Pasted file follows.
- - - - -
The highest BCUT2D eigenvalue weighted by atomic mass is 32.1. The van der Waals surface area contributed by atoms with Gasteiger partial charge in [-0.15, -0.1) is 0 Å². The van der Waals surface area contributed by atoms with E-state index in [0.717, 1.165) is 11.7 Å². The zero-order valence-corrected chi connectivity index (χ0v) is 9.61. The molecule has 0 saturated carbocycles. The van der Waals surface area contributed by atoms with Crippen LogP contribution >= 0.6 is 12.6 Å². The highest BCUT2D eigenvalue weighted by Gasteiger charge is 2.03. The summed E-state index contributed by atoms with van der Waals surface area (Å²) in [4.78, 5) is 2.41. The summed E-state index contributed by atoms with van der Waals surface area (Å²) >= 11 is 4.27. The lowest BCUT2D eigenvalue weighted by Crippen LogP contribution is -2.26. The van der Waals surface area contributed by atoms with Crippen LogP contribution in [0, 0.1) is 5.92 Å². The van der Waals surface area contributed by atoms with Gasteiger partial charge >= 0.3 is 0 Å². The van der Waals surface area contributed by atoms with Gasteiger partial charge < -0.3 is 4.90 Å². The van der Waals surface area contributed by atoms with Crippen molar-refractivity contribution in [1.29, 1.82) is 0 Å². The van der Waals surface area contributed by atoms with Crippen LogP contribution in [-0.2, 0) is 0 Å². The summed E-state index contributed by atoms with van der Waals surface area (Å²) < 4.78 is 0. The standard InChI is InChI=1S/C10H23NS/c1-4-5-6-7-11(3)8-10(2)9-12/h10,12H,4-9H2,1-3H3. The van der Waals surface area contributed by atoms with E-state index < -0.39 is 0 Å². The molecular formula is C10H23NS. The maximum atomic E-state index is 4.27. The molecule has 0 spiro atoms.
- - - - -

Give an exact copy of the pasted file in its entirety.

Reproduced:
The highest BCUT2D eigenvalue weighted by atomic mass is 32.1. The van der Waals surface area contributed by atoms with Gasteiger partial charge in [-0.15, -0.1) is 0 Å². The van der Waals surface area contributed by atoms with E-state index in [0.717, 1.165) is 11.7 Å². The zero-order valence-corrected chi connectivity index (χ0v) is 9.61. The molecule has 0 saturated carbocycles. The van der Waals surface area contributed by atoms with Crippen LogP contribution >= 0.6 is 12.6 Å². The highest BCUT2D eigenvalue weighted by Gasteiger charge is 2.03. The summed E-state index contributed by atoms with van der Waals surface area (Å²) in [4.78, 5) is 2.41. The summed E-state index contributed by atoms with van der Waals surface area (Å²) >= 11 is 4.27. The lowest BCUT2D eigenvalue weighted by Crippen LogP contribution is -2.26. The van der Waals surface area contributed by atoms with Crippen LogP contribution in [0, 0.1) is 5.92 Å². The van der Waals surface area contributed by atoms with Gasteiger partial charge >= 0.3 is 0 Å². The van der Waals surface area contributed by atoms with Gasteiger partial charge < -0.3 is 4.90 Å². The van der Waals surface area contributed by atoms with Crippen molar-refractivity contribution in [1.29, 1.82) is 0 Å². The van der Waals surface area contributed by atoms with Crippen LogP contribution in [-0.2, 0) is 0 Å². The summed E-state index contributed by atoms with van der Waals surface area (Å²) < 4.78 is 0. The standard InChI is InChI=1S/C10H23NS/c1-4-5-6-7-11(3)8-10(2)9-12/h10,12H,4-9H2,1-3H3. The van der Waals surface area contributed by atoms with E-state index < -0.39 is 0 Å². The molecular formula is C10H23NS. The maximum atomic E-state index is 4.27. The molecule has 0 spiro atoms.